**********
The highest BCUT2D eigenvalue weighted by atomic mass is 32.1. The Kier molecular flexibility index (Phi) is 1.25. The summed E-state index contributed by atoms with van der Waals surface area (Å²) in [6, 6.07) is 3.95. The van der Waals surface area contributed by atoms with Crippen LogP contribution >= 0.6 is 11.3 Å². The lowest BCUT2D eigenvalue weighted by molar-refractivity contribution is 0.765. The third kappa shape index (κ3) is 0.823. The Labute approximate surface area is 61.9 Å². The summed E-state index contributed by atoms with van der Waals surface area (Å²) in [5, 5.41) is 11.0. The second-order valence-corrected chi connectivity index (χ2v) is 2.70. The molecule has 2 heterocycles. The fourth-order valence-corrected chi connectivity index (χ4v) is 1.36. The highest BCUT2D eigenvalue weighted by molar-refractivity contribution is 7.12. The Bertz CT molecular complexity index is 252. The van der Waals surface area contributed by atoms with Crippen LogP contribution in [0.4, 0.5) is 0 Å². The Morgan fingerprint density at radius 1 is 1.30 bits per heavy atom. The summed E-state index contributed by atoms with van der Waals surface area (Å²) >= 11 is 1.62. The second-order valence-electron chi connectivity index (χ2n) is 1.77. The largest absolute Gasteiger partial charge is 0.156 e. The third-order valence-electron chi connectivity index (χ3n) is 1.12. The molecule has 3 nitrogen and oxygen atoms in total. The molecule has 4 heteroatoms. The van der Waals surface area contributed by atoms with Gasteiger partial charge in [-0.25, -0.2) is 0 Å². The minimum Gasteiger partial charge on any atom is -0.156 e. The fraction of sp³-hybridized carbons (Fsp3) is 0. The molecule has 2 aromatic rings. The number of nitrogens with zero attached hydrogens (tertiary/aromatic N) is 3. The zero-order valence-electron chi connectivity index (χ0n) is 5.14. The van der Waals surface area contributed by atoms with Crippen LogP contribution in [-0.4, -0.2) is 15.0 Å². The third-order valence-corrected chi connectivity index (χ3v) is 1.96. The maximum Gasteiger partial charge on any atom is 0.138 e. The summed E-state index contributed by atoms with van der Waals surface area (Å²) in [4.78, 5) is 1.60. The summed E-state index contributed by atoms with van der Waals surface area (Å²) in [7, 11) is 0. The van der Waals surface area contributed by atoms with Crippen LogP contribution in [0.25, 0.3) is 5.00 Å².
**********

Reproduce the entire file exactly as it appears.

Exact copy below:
The highest BCUT2D eigenvalue weighted by atomic mass is 32.1. The Kier molecular flexibility index (Phi) is 1.25. The summed E-state index contributed by atoms with van der Waals surface area (Å²) in [6, 6.07) is 3.95. The van der Waals surface area contributed by atoms with Crippen LogP contribution >= 0.6 is 11.3 Å². The lowest BCUT2D eigenvalue weighted by molar-refractivity contribution is 0.765. The third kappa shape index (κ3) is 0.823. The Labute approximate surface area is 61.9 Å². The summed E-state index contributed by atoms with van der Waals surface area (Å²) in [5, 5.41) is 11.0. The second-order valence-corrected chi connectivity index (χ2v) is 2.70. The molecule has 2 heterocycles. The fourth-order valence-corrected chi connectivity index (χ4v) is 1.36. The highest BCUT2D eigenvalue weighted by molar-refractivity contribution is 7.12. The Bertz CT molecular complexity index is 252. The van der Waals surface area contributed by atoms with Crippen LogP contribution in [0.4, 0.5) is 0 Å². The Morgan fingerprint density at radius 1 is 1.30 bits per heavy atom. The summed E-state index contributed by atoms with van der Waals surface area (Å²) >= 11 is 1.62. The second-order valence-electron chi connectivity index (χ2n) is 1.77. The largest absolute Gasteiger partial charge is 0.156 e. The third-order valence-electron chi connectivity index (χ3n) is 1.12. The molecule has 3 nitrogen and oxygen atoms in total. The molecule has 4 heteroatoms. The van der Waals surface area contributed by atoms with Gasteiger partial charge in [-0.25, -0.2) is 0 Å². The minimum Gasteiger partial charge on any atom is -0.156 e. The fraction of sp³-hybridized carbons (Fsp3) is 0. The molecule has 2 aromatic rings. The number of nitrogens with zero attached hydrogens (tertiary/aromatic N) is 3. The zero-order valence-electron chi connectivity index (χ0n) is 5.14. The van der Waals surface area contributed by atoms with Crippen LogP contribution in [-0.4, -0.2) is 15.0 Å². The third-order valence-corrected chi connectivity index (χ3v) is 1.96. The maximum Gasteiger partial charge on any atom is 0.138 e. The summed E-state index contributed by atoms with van der Waals surface area (Å²) in [4.78, 5) is 1.60. The summed E-state index contributed by atoms with van der Waals surface area (Å²) in [7, 11) is 0. The van der Waals surface area contributed by atoms with Crippen LogP contribution in [0.25, 0.3) is 5.00 Å².